We're knocking on June's door and I'm absolutely loving it. School is nearly out and I can spend a little of my newfound time writing up HOF posts. I'm still in the middle of a time crunch with final exams this week and a sectional baseball playoff this evening, but I'm starting to get stoked for summer!
1980 TCMA Baseball Immortals, #160 -- John Henry "Pop" Lloyd
John Henry Lloyd played in the Negro Leagues for twenty-seven years. His plaque in Cooperstown describes him as a "scientific hitter" who batted over 0.400 several times. "Pop" also went by another nickname: "Shovel." He earned that nickname because of the tendency to pick up a lot of dirt in his glove when fielding ground balls. Lloyd is considered to be the greatest short stop in the history of the Negro Leagues.
1980 TCMA Baseball Immortals, #162 -- Amos Rusie
Amos Rusie played nine full years in baseball and amassed 246 wins with a 3.07 ERA during the late 1800s. Five times he led the league in strikeouts and walks and he earned the pitching Triple Crown in 1894. He also logged more than 300 innings in eight seasons and three times he threw over 500 in a single season. Rusie was also a fair outfielder and a career 0.248 hitter with the bat.
1980 TCMA Baseball Immortals, #163 -- Joe Sewell
Joe Sewell was a shortstop and third baseman for the Indians (11 years) and Yankees (3 years). Sewell earned MVP votes during seven different campaigns. Overall, he was a consistent 0.300 hitter who was as durable as can be, starting nearly every game during a ten year stretch in his career. He had gap power and twice topped the century mark in runs scored and RBIs, but what catches my eye is base running line in 1927: he went 3 for 19 in the stolen base department!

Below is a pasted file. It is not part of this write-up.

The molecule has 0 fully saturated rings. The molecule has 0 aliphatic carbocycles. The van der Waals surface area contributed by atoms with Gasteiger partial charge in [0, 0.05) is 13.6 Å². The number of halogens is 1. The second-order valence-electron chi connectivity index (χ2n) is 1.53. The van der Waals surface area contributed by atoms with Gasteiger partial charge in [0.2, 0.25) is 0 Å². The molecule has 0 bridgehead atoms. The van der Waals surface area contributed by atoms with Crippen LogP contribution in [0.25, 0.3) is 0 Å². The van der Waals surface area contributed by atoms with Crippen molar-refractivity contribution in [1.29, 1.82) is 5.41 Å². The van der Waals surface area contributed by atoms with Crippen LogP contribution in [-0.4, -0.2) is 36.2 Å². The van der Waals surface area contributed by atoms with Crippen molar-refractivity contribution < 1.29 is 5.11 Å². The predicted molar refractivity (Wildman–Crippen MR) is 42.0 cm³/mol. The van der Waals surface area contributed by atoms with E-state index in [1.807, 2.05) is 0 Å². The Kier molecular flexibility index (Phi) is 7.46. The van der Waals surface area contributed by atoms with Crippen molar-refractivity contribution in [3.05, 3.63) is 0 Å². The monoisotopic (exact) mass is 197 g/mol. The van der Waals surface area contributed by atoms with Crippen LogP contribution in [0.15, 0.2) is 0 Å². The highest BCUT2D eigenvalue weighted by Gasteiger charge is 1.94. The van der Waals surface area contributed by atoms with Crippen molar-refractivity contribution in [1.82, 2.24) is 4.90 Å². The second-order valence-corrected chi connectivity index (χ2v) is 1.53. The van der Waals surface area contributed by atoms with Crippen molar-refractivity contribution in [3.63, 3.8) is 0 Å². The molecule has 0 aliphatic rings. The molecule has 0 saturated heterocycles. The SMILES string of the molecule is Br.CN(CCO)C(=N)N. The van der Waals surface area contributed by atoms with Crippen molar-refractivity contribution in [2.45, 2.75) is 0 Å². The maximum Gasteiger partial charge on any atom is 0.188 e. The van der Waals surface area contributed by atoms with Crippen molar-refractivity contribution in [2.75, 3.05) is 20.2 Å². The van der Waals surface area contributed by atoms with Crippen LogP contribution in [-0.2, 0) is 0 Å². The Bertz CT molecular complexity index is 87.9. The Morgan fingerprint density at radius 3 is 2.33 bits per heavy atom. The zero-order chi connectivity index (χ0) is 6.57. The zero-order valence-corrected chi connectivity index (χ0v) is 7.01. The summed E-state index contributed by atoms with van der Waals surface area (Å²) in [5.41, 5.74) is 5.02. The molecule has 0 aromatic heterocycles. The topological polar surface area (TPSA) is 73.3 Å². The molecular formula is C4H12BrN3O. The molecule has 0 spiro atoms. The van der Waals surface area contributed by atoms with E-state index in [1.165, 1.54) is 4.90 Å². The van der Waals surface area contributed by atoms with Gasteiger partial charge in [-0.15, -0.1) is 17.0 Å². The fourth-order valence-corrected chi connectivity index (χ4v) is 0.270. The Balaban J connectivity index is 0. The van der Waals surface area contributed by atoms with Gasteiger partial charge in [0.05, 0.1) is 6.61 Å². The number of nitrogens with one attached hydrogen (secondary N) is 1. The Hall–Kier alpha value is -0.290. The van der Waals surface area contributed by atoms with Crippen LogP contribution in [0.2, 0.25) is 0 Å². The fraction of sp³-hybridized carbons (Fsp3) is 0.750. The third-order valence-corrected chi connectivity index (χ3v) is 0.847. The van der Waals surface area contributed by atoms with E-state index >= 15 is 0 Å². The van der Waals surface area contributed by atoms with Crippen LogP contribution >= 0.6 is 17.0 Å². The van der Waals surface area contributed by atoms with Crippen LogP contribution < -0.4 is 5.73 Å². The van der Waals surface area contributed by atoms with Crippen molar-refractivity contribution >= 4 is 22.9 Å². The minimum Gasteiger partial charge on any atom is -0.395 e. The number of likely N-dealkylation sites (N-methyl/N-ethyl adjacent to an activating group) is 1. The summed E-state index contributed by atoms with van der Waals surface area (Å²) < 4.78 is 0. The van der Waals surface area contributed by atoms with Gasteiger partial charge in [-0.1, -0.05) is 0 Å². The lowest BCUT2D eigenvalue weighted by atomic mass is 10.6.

2014 Panini Golden Age, #19 -- Addie Joss
Addie Joss had a brief nine year career, but during that time he went 160-97 with a 1.89 ERA. He is the all-time leader in career WHIP with a 0.968 mark. His highest posted ERA was 2.77 during his rookie year in 1902. The lifetime Cleveland Nap finished five seasons with ERA markings lower than 2.00. Joss died of tubercular meningitis at age 31 and he surely would have pitched longer and been a no doubt HOF inductee, rather than being inducted by the Veteran's Committee.
1959 Topps, #450 -- Eddie Mathews
Eddie Mathews played seventeen seasons, fifteen of which were with the Braves, and hit 512 homers. He was an offensive force for years in the National League and he was voted to twelve All-Star games during his career. He career stat lines shows over 1,500 runs scored and over 1,400 RBIs, while striking out only 43 more times than walking. Fun fact: he graces the cover of Sports Illustrated's first issue.
1970 Topps, #600 -- Willie Mays
Willie Mays. Rookie of the Year, MVP x2, batting champion, Gold Glove winner x12, All-Star in twenty different seasons, stolen base leader x4, home run leader x4 . . . he even missed a year to military service. Willie Mays was the goods. The only question is where does he fit in your rankings for the best player ever? Mays would be my #1 if Babe Ruth didn't also have a pretty solid pitching career.
1985 Woolworths, #40 -- Hack Wilson
Hack Wilson had five really good years from 1926 to 1930 for the Cubs, which carried him to the HOF. It is said that if could have stayed away from the bottle he would have been one of the best outfielders ever. Wilson was only 5'6", but that didn't stop him from leading the NL in homers four different seasons. He is the single season record holder for RBI with 191 in 1930. That season he hit 56 homers and batted 0.356 and also led the league in walks and strikeouts. Wilson was one of the first true "three outcome" players in MLB history.
The talent on this page is pretty diverse, but it's strong. I'd like to seek out a few replacements for the three 1980 TCMA All-Stars that start the page. Favorite card? . . . I really love the Woolworth's card of Hack Wilson, but the Eddie Mathews card is my favorite. There's something about fuzzy and rounded corners on vintage cardboard that really makes me smile.